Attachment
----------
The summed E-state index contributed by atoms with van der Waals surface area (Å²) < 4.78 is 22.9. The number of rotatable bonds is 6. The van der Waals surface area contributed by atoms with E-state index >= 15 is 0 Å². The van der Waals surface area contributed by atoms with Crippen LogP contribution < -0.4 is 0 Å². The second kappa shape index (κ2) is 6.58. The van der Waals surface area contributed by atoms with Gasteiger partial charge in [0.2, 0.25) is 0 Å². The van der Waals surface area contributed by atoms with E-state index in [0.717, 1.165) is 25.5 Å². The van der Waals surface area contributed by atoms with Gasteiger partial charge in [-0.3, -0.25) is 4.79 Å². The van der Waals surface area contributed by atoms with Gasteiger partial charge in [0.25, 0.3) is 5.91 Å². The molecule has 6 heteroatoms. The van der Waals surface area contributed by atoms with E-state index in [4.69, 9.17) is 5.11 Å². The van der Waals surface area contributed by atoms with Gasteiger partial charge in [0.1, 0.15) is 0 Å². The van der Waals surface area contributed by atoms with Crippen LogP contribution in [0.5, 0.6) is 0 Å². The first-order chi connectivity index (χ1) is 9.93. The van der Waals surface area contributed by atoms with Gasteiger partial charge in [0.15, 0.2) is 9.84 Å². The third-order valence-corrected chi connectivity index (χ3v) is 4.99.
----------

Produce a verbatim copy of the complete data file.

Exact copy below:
The summed E-state index contributed by atoms with van der Waals surface area (Å²) < 4.78 is 22.9. The number of rotatable bonds is 6. The van der Waals surface area contributed by atoms with E-state index >= 15 is 0 Å². The van der Waals surface area contributed by atoms with Crippen LogP contribution < -0.4 is 0 Å². The second kappa shape index (κ2) is 6.58. The van der Waals surface area contributed by atoms with Gasteiger partial charge in [0.2, 0.25) is 0 Å². The van der Waals surface area contributed by atoms with E-state index in [0.717, 1.165) is 25.5 Å². The van der Waals surface area contributed by atoms with Gasteiger partial charge in [-0.3, -0.25) is 4.79 Å². The van der Waals surface area contributed by atoms with Gasteiger partial charge in [0.25, 0.3) is 5.91 Å². The molecule has 6 heteroatoms. The van der Waals surface area contributed by atoms with E-state index in [4.69, 9.17) is 5.11 Å². The van der Waals surface area contributed by atoms with Gasteiger partial charge in [0.1, 0.15) is 0 Å². The van der Waals surface area contributed by atoms with Crippen LogP contribution in [0.5, 0.6) is 0 Å². The first-order chi connectivity index (χ1) is 9.93. The van der Waals surface area contributed by atoms with Gasteiger partial charge in [0.15, 0.2) is 9.84 Å². The third-order valence-corrected chi connectivity index (χ3v) is 4.99.